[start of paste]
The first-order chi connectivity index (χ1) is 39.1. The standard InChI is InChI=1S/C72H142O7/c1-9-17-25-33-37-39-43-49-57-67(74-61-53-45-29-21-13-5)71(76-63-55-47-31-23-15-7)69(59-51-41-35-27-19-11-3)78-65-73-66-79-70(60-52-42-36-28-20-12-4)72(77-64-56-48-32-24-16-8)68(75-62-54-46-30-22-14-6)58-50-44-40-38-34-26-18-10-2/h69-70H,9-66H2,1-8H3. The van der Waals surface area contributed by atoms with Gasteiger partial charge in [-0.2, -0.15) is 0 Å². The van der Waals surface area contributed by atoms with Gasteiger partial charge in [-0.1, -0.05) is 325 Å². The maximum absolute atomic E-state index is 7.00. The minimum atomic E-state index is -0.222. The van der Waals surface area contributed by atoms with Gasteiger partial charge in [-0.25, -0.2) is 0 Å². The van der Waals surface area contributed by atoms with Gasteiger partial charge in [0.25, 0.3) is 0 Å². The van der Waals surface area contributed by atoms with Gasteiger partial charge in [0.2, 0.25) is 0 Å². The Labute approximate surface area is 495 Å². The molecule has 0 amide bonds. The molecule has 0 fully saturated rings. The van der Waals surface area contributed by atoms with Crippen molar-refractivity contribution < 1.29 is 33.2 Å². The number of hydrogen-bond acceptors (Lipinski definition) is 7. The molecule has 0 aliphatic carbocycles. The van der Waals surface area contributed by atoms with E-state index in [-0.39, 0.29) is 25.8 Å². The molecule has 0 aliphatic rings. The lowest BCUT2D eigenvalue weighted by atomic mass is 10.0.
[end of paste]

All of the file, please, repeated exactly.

The first-order chi connectivity index (χ1) is 39.1. The standard InChI is InChI=1S/C72H142O7/c1-9-17-25-33-37-39-43-49-57-67(74-61-53-45-29-21-13-5)71(76-63-55-47-31-23-15-7)69(59-51-41-35-27-19-11-3)78-65-73-66-79-70(60-52-42-36-28-20-12-4)72(77-64-56-48-32-24-16-8)68(75-62-54-46-30-22-14-6)58-50-44-40-38-34-26-18-10-2/h69-70H,9-66H2,1-8H3. The van der Waals surface area contributed by atoms with Gasteiger partial charge in [-0.2, -0.15) is 0 Å². The van der Waals surface area contributed by atoms with Gasteiger partial charge in [-0.1, -0.05) is 325 Å². The maximum absolute atomic E-state index is 7.00. The minimum atomic E-state index is -0.222. The van der Waals surface area contributed by atoms with Gasteiger partial charge in [-0.25, -0.2) is 0 Å². The van der Waals surface area contributed by atoms with Gasteiger partial charge in [0.25, 0.3) is 0 Å². The van der Waals surface area contributed by atoms with Gasteiger partial charge in [0.2, 0.25) is 0 Å². The Labute approximate surface area is 495 Å². The molecule has 0 amide bonds. The molecule has 0 fully saturated rings. The van der Waals surface area contributed by atoms with Crippen molar-refractivity contribution < 1.29 is 33.2 Å². The number of hydrogen-bond acceptors (Lipinski definition) is 7. The molecule has 0 aliphatic carbocycles. The van der Waals surface area contributed by atoms with E-state index in [-0.39, 0.29) is 25.8 Å². The molecule has 0 aliphatic rings. The lowest BCUT2D eigenvalue weighted by atomic mass is 10.0.